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Currently youth exchange organizations are working around the clock to identify U.S. host families for the thousands of high school exchange students arriving in August for the 2015-16 school year.
Hundreds of those students will travel to the United States on a prestigious scholarship program sponsored by the U.S. Department of State.
This spring, nearly 2,000 students on high school exchange programs sponsored by the U.S. Department of State will say good-bye to their U.S. host families and travel home to countries around the world. Tearful departures and emotional reunions await these students and their families.
Among them are 29 students with disabilities who lived, studied, and volunteered in host communities in twenty U.S. states this year, from Maine to Michigan to Hawaii.
MIUSA and the RightsNow! U.S. Consortium are building upon our work in Kenya, Mexico and Vietnam, by expanding technical assistance and trainings to Armenia and working in collaboration with the Agate Center, a local disabled peoples’ organization founded and led by MIUSA’s WILD alumna Ms. Karine Grigoryan.
“We need effective mechanisms to monitor the implementation of laws. Through this project, we hope to learn experiences not only in U.S., but also project countries: Kenya, Mexico and Vietnam.” – Karine Grigoryan, Agate Center
“All my life, people told me my disability would not stop me from doing whatever I wanted to do. Successfully completing a trip abroad allowed me to really believe that.” –Haben Girma
The National Clearinghouse on Disability & Exchange (NCDE), a project sponsored by the U.S. Department of State and administered by MIUSA, launched the #BlindAbroad campaign Summer 2015 to increase the participation of people who are blind or low vision in international exchange.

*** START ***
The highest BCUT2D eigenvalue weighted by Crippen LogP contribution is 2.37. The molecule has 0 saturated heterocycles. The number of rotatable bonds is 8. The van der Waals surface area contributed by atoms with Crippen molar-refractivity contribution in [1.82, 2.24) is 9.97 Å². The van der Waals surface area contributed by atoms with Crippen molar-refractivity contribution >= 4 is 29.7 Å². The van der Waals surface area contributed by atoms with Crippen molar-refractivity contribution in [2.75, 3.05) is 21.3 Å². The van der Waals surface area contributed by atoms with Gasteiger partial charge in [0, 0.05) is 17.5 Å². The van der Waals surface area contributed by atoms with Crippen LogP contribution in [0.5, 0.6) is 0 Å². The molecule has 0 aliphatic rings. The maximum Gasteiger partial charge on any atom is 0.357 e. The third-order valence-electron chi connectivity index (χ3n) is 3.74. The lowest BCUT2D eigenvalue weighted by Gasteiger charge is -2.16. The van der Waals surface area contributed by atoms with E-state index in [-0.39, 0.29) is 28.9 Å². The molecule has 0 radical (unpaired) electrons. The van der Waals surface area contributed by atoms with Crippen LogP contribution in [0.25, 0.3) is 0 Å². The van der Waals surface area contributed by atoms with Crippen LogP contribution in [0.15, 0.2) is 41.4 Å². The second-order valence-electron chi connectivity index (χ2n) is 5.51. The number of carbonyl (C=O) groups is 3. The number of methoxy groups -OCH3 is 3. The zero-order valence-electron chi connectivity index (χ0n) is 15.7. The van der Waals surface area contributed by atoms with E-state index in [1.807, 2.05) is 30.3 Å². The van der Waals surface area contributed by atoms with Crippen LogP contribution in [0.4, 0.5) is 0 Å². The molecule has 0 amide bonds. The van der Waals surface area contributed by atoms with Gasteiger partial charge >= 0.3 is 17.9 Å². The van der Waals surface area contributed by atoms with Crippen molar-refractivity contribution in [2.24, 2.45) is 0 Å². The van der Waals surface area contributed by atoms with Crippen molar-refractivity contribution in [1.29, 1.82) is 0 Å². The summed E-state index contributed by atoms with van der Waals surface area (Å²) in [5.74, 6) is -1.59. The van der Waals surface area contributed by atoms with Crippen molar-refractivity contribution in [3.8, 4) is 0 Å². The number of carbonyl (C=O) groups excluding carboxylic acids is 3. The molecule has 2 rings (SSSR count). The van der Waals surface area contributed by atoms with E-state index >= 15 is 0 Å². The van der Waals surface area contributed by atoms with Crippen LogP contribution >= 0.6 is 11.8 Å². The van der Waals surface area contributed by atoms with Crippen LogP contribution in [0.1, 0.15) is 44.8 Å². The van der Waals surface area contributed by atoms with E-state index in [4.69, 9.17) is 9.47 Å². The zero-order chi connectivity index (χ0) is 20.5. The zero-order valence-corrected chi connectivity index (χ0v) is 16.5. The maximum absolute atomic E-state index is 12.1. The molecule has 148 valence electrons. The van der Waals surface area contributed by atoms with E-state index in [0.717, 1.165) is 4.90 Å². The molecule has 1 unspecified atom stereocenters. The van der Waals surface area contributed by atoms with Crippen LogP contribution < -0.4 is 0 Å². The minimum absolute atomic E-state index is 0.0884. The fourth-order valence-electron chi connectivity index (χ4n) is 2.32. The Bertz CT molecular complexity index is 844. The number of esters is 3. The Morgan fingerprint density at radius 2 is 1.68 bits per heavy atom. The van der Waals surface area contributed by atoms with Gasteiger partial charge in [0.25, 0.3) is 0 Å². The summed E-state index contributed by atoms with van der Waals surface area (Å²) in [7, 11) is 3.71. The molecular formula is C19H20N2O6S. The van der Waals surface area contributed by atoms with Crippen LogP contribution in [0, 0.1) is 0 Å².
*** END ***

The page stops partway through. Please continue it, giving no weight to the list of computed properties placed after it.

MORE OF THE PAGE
We made a call for ALL to participate and you have and you are!
On February 25, 2015, Mobility International USA received an innovative practice award from the Zero Project at the United Nations Headquarters in Vienna, for its signature women's leadership training, the Women's Institute on Leadership and Disability (WILD). WILD was recognized as one of 39 "Innovative Practices" for 2015 at the international summit which was attended by more than 400 experts in the field of disability rights and inclusion from over 50 countries.
International Women’s Day (IWD) is a time to reflect on progress made, to call for change, and to celebrate women’s achievements. Thank you, disabled women activists and allies, for being “Loud, Proud and Passionate!®
The ADA has expanded opportunities for a generation of people with disabilities since its passage in 1990. Help us represent the diverse global experiences of the U.S. disability community by taking part in the Disability Visibility Project. This project encourages people to record and archive their unique and powerful stories with StoryCorps, a national non-profit organization dedicated to preserving the oral history of individuals of all backgrounds and beliefs.
MIUSA's "RightsNow! Strong Communities through Enforcing the Rights of Persons with Disabilities" project is creating change where it matters most: the lives of people with disabilities. This project is developing tools, resources, training, and networks of disability leaders to advance the rights of people with disabilities through effective implementation and enforcement of legislation in six target countries: Armenia, Guatemala, Kenya, Mexico, Peru, and Vietnam.
I am proud that the U.S. Department of State’s Bureau of Educational and Cultural Affairs continues to be a leader in promoting, sponsoring, and endorsing opportunities for people with disabilities. International exchange programs change lives, and we firmly believe that the benefits of people-to-people exchange should be available to everyone. We are committed to leading by example as we demonstrate fairness, equity, and inclusion.